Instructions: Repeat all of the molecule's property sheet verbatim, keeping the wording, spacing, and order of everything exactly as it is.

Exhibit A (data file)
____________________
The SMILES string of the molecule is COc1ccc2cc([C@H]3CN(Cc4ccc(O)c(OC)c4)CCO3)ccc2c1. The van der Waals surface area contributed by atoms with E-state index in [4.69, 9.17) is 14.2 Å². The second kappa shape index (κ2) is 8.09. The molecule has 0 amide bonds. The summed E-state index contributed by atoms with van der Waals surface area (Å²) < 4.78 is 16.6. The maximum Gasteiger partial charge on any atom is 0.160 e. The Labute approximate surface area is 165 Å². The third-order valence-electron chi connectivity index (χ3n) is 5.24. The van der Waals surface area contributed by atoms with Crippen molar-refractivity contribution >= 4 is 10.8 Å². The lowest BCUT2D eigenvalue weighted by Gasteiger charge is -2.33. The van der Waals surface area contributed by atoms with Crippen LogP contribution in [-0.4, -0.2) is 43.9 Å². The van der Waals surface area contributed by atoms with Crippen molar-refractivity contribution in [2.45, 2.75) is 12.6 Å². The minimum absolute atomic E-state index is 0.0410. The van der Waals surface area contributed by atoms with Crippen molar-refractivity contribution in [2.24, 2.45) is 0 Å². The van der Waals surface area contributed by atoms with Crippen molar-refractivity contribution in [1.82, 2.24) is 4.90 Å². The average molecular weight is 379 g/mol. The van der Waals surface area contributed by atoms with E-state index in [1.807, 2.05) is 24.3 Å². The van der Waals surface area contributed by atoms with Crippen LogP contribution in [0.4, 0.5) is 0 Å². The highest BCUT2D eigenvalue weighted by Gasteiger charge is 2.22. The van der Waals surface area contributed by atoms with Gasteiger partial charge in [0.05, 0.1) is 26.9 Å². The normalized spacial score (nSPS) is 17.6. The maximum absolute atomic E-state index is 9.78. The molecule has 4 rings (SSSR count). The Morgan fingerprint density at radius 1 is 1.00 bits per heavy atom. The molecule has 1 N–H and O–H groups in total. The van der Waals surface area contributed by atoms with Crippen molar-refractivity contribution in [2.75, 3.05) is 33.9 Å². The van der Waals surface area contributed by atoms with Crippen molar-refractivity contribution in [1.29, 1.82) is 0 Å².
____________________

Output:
The SMILES string of the molecule is COc1ccc2cc([C@H]3CN(Cc4ccc(O)c(OC)c4)CCO3)ccc2c1. The van der Waals surface area contributed by atoms with E-state index in [4.69, 9.17) is 14.2 Å². The second kappa shape index (κ2) is 8.09. The molecule has 0 amide bonds. The summed E-state index contributed by atoms with van der Waals surface area (Å²) < 4.78 is 16.6. The maximum Gasteiger partial charge on any atom is 0.160 e. The Labute approximate surface area is 165 Å². The third-order valence-electron chi connectivity index (χ3n) is 5.24. The van der Waals surface area contributed by atoms with Crippen molar-refractivity contribution >= 4 is 10.8 Å². The lowest BCUT2D eigenvalue weighted by Gasteiger charge is -2.33. The van der Waals surface area contributed by atoms with Crippen LogP contribution in [-0.4, -0.2) is 43.9 Å². The van der Waals surface area contributed by atoms with Crippen molar-refractivity contribution in [2.45, 2.75) is 12.6 Å². The minimum absolute atomic E-state index is 0.0410. The van der Waals surface area contributed by atoms with Crippen molar-refractivity contribution in [2.24, 2.45) is 0 Å². The van der Waals surface area contributed by atoms with Crippen molar-refractivity contribution in [1.82, 2.24) is 4.90 Å². The average molecular weight is 379 g/mol. The van der Waals surface area contributed by atoms with E-state index in [1.807, 2.05) is 24.3 Å². The van der Waals surface area contributed by atoms with Crippen LogP contribution in [0.4, 0.5) is 0 Å². The highest BCUT2D eigenvalue weighted by Gasteiger charge is 2.22. The van der Waals surface area contributed by atoms with Gasteiger partial charge in [0.05, 0.1) is 26.9 Å². The normalized spacial score (nSPS) is 17.6. The maximum absolute atomic E-state index is 9.78. The molecule has 4 rings (SSSR count). The Morgan fingerprint density at radius 1 is 1.00 bits per heavy atom. The molecule has 1 N–H and O–H groups in total. The van der Waals surface area contributed by atoms with Crippen molar-refractivity contribution in [2.75, 3.05) is 33.9 Å². The van der Waals surface area contributed by atoms with Crippen molar-refractivity contribution in [1.29, 1.82) is 0 Å².